In conversation: She Makes War

Hey Laura, how you doing? Can you introduce yourself to our loyal readers if they’re not familiar with you?
I’m solo artist She Makes War, based in Bristol. I make melancholy, grungey pop music and play around 100 gigs a year all around the UK and Europe.

How did things get started for you?
I released my first album Disarm in 2010 and have been touring, making videos and releasing stuff ever since.

What can you tell us about Direction Of Travel?
It’s my third album, it came out earlier this year and I’m very proud of it. It was written at the end of a really sad year of bereavements and heartache and is my attempt to reflect on all the things that were happening in my life, make something beautiful out of some dark stuff and draw a line under it all, looking to the future with hope.

‘Paper Thin’ is such a wonderful song, how did working with Tanya Donelly come about?
I came across Tanya’s gorgeous Swan Songs collaboration EPs and tweeted my delight at finding them, she followed me back and listened to my stuff then invited me to sing backing vocals on two songs when she played in Bristol on the Throwing Muses tour in 2014. After that I got brave enough to invite her to sing on my album and she graciously obliged. I’ve been a Belly and TM fan since I was a child so it means a lot to be respected musically by Tanya. Making a music video with her in Boston in February was a dream.

What’s your approach to songwriting?
It has to start with having something to say, then some songs start with a chord progression and a vocal melody that jumps into my head as I play, and others come from lyric snippets I save on my computer.

Your live show is generally more stripped back than “Direction Of Travel”, how have you evolved as an artist since your first record?
My solo live show is always going to be more stripped back than the records, which are all very layered with instruments. I think it’s way more interesting to present the bare bones of the song than try to replicate the album version live, but I do have an excellent live band now who come with me on special occasions.

What is it about Bristol that means you’re based there now?
London lost its sparkle for me over the years and it’s an insane place to try and afford to be a musician. Bristol is much more manageable, I can afford a place to live with a dedicated music making space and the quality of bands here is far higher. It’s a great scene to be a part of and people have been very welcoming.

Touring’s been a big part of your life over the last couple of years; what do you love about it?
Sharing the songs I wrote in my various houses over the years with strangers from completely different backgrounds and cultures is an amazing thing, plus seeing as much of the places I visit as possible in the short time.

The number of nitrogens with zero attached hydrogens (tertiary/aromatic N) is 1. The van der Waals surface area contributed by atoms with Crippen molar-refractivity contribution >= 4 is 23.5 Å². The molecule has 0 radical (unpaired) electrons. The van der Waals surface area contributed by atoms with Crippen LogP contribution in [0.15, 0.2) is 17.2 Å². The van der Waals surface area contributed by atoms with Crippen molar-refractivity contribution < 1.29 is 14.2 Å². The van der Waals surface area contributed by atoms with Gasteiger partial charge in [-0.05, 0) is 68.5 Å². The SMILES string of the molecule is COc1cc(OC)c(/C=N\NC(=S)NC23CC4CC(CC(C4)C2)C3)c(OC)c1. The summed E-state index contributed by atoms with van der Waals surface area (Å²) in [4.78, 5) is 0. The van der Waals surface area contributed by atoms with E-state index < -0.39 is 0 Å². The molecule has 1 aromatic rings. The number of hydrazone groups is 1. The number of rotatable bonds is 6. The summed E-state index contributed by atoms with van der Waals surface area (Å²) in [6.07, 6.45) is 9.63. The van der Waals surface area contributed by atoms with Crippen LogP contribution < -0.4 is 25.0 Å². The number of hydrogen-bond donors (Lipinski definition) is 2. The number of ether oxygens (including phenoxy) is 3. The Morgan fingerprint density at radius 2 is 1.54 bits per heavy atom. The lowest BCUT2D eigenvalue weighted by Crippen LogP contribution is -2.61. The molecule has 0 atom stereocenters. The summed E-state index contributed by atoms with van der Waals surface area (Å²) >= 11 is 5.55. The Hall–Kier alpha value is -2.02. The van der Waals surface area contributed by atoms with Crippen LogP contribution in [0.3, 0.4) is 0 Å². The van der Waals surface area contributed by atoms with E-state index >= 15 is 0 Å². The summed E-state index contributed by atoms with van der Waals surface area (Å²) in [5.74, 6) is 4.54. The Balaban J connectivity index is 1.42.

And hate?

Are you excited for 2016, how do you see it playing out for you?
I’ve really enjoyed the year so far and I’m excited for the festival slots I have coming up and my tour supporting Carina Round around the UK at the start of August. After that, I have no concrete plans but the nice thing about putting yourself out there is that you can never predict what’s going to happen next.

We always like to check; is there a musical style you just don’t get?
I’ve never enjoyed ska, and that particular genre of strokey beardy jazz that centres around endless meandering solos makes me roll my eyes and leave the room.

You’re pretty active on social media, are Twitter and Facebook a blessing or curse for artists?
A blessing. People forget how hard it was to communicate with people before we had all these amazing tools. There’s always a downside but you can’t account for idiots.

If you could only listen to one song this week, what would it be?
Anything by Car Seat Headrest.

What’s the question we should have asked you today but haven’t?
What’s it like to be a musician with a broken foot? Answer: difficult! I broke it at the end of my soundcheck for my show supporting the mighty Brian Jonestown Massacre on Saturday night, played the gig by standing rather wonkily and not using my overdrive pedal and got put in a cast on Sunday morning. I am not graceful on crutches yet, but am looking forward to the amazing upper body strength that lies ahead of me.

Finally, how do you take your coffee? Or alcohol?
I rarely drink either, but you’re welcome to make me a cup of Pukka tea anytime.

Thanks so much for your time Laura, and congrats on the ace new album.

As mentioned She Makes War is continually touring the UK and Europe, so catch Laura live when you can. Or just buy her album(s) from any online outlet or decent real shops.

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